2. Quality over quantity – With the time constraints we all have in modern life, this is a really important one. Do not practice if you are not going to give it your all, period. Tired, distracted, mind elsewhere, in a rush, hungry…don’t bother. You’d be better off using your time at home stretching, planning, reading etc. The second aspect to this point is the amount of practice you do, you know whats coming…one basket of balls is plenty! I like to limit practice sessions to 45 minutes max as this is about the limit of quality human concentration. That doesn’t mean you can’t do multiple 45min sessions, just make sure you have a break between them. Try and rehearse each shot in practice like you are on the course, use your routine often and give each shot your fullest attention.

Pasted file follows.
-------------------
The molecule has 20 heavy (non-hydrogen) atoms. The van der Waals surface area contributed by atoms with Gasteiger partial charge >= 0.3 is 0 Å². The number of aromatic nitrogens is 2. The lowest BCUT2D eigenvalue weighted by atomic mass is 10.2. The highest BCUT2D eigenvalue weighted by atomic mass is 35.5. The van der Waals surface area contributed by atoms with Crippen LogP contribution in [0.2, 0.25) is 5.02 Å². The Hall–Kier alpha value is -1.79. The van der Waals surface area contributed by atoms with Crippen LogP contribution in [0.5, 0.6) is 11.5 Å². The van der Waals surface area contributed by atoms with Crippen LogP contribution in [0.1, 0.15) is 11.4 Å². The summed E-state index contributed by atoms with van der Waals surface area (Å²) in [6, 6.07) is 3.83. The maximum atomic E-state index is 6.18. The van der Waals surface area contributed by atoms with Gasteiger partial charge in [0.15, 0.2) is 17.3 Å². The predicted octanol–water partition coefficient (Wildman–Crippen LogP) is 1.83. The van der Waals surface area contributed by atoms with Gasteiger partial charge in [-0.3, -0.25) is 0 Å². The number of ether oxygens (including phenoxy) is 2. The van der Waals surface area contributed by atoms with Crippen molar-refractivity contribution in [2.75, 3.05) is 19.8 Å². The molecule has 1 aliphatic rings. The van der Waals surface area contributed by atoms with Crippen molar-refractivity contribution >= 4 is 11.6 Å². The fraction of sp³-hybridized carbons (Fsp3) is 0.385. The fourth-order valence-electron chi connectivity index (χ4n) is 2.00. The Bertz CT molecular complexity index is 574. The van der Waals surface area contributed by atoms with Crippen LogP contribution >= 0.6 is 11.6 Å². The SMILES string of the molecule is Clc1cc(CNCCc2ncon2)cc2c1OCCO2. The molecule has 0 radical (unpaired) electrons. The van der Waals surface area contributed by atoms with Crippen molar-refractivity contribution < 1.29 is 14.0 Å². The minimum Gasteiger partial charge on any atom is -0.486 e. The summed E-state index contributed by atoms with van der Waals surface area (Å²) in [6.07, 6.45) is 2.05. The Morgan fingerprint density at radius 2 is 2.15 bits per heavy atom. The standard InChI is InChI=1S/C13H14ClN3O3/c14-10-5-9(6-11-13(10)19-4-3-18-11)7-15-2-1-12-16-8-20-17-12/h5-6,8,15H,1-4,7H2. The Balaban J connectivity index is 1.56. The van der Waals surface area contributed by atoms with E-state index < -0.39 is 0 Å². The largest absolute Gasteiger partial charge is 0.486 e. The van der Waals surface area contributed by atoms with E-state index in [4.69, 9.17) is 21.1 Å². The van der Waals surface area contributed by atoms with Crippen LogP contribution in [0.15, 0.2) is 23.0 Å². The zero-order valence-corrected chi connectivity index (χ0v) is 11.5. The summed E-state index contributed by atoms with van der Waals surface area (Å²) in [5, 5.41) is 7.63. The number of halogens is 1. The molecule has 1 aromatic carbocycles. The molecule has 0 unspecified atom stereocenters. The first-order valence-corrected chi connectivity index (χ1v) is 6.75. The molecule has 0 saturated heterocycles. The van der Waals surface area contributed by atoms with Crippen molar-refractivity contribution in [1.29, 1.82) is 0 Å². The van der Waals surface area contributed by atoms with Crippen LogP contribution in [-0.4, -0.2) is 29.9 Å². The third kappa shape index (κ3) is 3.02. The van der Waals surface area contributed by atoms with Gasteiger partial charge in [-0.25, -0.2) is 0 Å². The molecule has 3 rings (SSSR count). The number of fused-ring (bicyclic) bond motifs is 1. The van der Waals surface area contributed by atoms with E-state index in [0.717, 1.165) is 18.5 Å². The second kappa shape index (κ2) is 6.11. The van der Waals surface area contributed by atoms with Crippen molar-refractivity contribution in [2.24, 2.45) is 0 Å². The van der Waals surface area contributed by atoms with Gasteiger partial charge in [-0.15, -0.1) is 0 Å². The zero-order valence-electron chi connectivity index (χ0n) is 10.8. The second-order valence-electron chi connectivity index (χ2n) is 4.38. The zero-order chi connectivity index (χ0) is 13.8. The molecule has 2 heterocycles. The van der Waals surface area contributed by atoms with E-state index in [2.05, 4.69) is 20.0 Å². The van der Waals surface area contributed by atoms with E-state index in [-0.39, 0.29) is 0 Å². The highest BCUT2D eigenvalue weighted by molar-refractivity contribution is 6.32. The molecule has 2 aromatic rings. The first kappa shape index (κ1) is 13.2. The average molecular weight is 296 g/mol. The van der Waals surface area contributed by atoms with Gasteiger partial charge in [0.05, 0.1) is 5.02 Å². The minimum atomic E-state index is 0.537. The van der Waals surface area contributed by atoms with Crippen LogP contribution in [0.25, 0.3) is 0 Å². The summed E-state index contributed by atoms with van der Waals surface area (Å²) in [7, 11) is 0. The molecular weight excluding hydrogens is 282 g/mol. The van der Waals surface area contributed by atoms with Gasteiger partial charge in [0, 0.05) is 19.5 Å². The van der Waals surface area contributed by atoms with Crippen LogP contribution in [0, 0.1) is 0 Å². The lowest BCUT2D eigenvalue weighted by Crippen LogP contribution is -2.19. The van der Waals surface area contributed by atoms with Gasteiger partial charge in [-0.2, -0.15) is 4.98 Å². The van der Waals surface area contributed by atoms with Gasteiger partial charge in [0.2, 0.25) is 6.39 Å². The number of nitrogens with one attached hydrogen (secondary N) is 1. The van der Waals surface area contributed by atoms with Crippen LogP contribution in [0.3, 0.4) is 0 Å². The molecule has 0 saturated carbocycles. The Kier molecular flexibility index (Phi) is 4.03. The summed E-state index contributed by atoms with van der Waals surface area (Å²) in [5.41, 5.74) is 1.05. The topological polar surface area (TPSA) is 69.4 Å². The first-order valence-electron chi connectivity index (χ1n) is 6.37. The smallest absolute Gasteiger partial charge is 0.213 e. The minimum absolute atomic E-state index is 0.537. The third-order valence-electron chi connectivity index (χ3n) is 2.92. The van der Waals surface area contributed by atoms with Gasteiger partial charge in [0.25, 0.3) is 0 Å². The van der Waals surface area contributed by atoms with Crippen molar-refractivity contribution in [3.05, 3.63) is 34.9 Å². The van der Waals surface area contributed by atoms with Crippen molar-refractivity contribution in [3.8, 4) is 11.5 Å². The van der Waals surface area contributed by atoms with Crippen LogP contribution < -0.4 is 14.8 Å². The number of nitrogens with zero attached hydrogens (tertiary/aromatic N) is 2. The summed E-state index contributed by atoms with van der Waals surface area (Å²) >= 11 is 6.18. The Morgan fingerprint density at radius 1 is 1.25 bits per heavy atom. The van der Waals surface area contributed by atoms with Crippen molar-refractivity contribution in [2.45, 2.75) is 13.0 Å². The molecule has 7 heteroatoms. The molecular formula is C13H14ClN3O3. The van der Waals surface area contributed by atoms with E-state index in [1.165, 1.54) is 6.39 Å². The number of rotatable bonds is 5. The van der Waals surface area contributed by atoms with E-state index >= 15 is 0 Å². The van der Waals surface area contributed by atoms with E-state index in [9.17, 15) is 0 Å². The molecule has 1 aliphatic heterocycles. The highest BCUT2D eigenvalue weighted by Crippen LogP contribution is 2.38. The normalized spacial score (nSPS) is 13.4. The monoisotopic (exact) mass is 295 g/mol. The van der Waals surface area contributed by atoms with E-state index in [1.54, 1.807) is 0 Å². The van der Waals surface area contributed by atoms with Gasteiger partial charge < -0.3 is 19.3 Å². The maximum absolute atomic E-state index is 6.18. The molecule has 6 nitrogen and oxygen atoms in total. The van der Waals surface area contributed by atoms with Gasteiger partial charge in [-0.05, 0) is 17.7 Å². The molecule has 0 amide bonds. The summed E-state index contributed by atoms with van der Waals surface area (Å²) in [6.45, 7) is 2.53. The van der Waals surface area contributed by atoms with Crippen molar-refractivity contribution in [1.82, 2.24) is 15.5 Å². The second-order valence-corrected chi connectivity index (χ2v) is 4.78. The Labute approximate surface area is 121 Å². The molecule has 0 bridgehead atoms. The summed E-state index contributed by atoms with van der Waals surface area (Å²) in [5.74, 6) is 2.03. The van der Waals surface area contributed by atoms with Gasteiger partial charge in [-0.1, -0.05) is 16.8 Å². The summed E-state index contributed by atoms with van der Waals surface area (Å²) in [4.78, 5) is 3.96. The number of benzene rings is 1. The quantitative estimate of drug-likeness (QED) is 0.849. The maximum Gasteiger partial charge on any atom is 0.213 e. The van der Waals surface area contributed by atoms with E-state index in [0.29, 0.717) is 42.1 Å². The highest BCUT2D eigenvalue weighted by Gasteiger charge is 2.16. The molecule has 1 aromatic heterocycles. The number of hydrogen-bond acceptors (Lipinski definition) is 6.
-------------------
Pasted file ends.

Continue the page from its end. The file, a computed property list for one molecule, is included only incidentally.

3. Get out of your comfort zone – Possibly the best piece of advice I have been given over the last 10 years and one that has repercussions for all areas of life. I’m not going to go into crazy detail here as I could be talking all day but you will all be able to think of examples of where this is applicable to your game. My main focal point for this point is the following: you will not start properly learning and seeing progress until you get out of your comfort zone. Being well away from your comfort zone is when you start to properly test yourself. We can all hit good shots on the range/course when there is no pressure or consequence when we are comfortable, but can you do it when you aren’t? Whenever we are pushed out of this zone, we are highly distracted, nervous, worrying about other things and suddenly all we are left with is our natural instinct. That new swing you’ve got suddenly goes awol, we revert back to our old putting grip and all of a sudden we start moving backwards. Therefore, we have got to move the goalposts, we have got to expand our comfort zone. Keep putting yourself in uncomfortable situations, go and play with better players, go and play off tees further back, keep putting yourself under stress and pressure, because then when it does come around you will cope much better. Doing this in practice also really highlights your weaknesses. We’ve all gone and had an amazing lesson and then suddenly played terribly right after, it happens because the new skills are not cemented and not happening sub-consciously when they are tested. As the football analogy goes, ‘Can you do it on a cold, wet, windy night in Stoke?’ Keep saying yes, take every opportunity however scary, keep pushing the limits and if it starts feeling easy you need to stretch things further.